October 1, 2012; Source: Cleveland Plain Dealer

This is a “ripped from the headlines” story line that should become a script for “Law & Order”—except that the real heroes are the press. Remember the U.S. Navy Veterans Association (USNVA) that the NPQ Newswire wrote about more than a few times? The allegations suggest a true scam, headed by one Bobby Thompson, bilking donors out of more than $100 million in donations between 2002 and 2010. Federal marshals caught up with Thompson in Oregon in April and put him in the slammer in Cleveland, Ohio—though he probably could have been shipped off to any of a number of states where the USNVA had done fundraising. Like a good mystery, however, the authorities figured out that there was no such person as Bobby Thompson. The guy they had in custody refused to identify himself and signed all documents with an “X.” There were no fingerprint matches, no nothing on “Thompson.”

So then began a fruitless search that ended with an excellent use of Google. Figuring that this might not have been “Thompson’s” first brush with the law, federal marshals began Googling combinations of keywords such as “missing,” “vets,” “fraud,” and “fugitives.” They unearthed a “Wanted” poster from 1987 picturing someone named John Donald Cody, who had been charged with IRS fraud charges and espionage. The marshals thought the guy in the poster looked like “Thompson,” especially his “distinct coiffure that dangled to [his] brow.” They also noticed that the wanted poster said that Cody had no tear ducts (instead, it said that he constantly used eye drops) and had been a lawyer in Arizona. When arrested, “Thompson” had two bottles of eye drops and several fake Arizona IDs. The feds then asked the military for Cody’s fingerprints and matched them to those taken after “Thompson’s” arrest.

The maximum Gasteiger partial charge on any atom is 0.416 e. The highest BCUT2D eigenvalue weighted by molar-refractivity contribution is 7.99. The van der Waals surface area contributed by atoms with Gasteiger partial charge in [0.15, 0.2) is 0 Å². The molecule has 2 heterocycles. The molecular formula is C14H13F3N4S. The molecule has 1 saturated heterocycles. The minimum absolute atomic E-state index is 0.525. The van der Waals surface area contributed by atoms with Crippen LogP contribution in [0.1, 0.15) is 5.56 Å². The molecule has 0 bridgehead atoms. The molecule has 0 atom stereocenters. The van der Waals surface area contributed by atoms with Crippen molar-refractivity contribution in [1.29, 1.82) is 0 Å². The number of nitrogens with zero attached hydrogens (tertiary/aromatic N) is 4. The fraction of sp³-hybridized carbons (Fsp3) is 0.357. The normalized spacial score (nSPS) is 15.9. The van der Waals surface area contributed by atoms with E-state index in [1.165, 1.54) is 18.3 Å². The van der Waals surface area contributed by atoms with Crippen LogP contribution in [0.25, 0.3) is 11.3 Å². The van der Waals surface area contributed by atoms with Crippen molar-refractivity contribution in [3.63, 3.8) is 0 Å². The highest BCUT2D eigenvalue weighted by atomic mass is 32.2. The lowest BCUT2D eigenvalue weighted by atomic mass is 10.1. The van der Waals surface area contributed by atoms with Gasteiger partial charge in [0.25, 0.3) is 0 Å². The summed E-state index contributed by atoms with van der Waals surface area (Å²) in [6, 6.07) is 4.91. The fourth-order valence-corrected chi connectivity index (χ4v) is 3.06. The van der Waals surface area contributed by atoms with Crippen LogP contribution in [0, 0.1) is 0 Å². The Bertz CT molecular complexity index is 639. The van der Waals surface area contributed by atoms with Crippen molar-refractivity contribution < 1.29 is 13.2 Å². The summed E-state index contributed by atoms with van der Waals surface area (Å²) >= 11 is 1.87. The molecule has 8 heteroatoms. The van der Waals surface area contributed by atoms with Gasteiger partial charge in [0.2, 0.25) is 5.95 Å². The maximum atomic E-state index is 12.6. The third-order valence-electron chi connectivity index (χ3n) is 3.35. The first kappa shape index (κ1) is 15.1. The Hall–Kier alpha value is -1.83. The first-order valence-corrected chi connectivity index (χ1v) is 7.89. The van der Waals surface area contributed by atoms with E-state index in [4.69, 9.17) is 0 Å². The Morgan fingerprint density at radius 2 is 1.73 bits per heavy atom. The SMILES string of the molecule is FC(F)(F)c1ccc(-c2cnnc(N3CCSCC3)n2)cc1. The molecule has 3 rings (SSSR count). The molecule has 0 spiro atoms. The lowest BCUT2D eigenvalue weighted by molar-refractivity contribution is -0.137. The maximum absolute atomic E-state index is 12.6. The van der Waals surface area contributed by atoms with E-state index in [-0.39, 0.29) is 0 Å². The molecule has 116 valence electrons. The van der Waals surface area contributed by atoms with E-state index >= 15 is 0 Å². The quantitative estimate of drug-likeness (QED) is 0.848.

Yes, “Thompson” is really Cody, according to Peter Elliot, U.S. marshal for the Northern District of Ohio—though sources tell us that he still won’t confirm or deny his identity, regardless of the evidence cited here and it remains to be seen whether he will answer to the name of Cody in court. According to the Plain Dealer, Cody is fluent in several languages and is a Harvard Law School graduate.

Give credit to the investigative reporters at the Tampa Bay Times. Under the leadership of the now retired Jon Testerman, the Tampa Bay team broke the story about “Thompson” and the USNVA at a time when state and federal authorities simply weren’t on to this alleged con man’s alleged charitable con. The Tampa Bay Times stories are a textbook example of the excellent work the Fourth Estate can do in promoting charitable accountability, a demonstration of why the press can and should cover the nonprofit sector.—Rick Cohen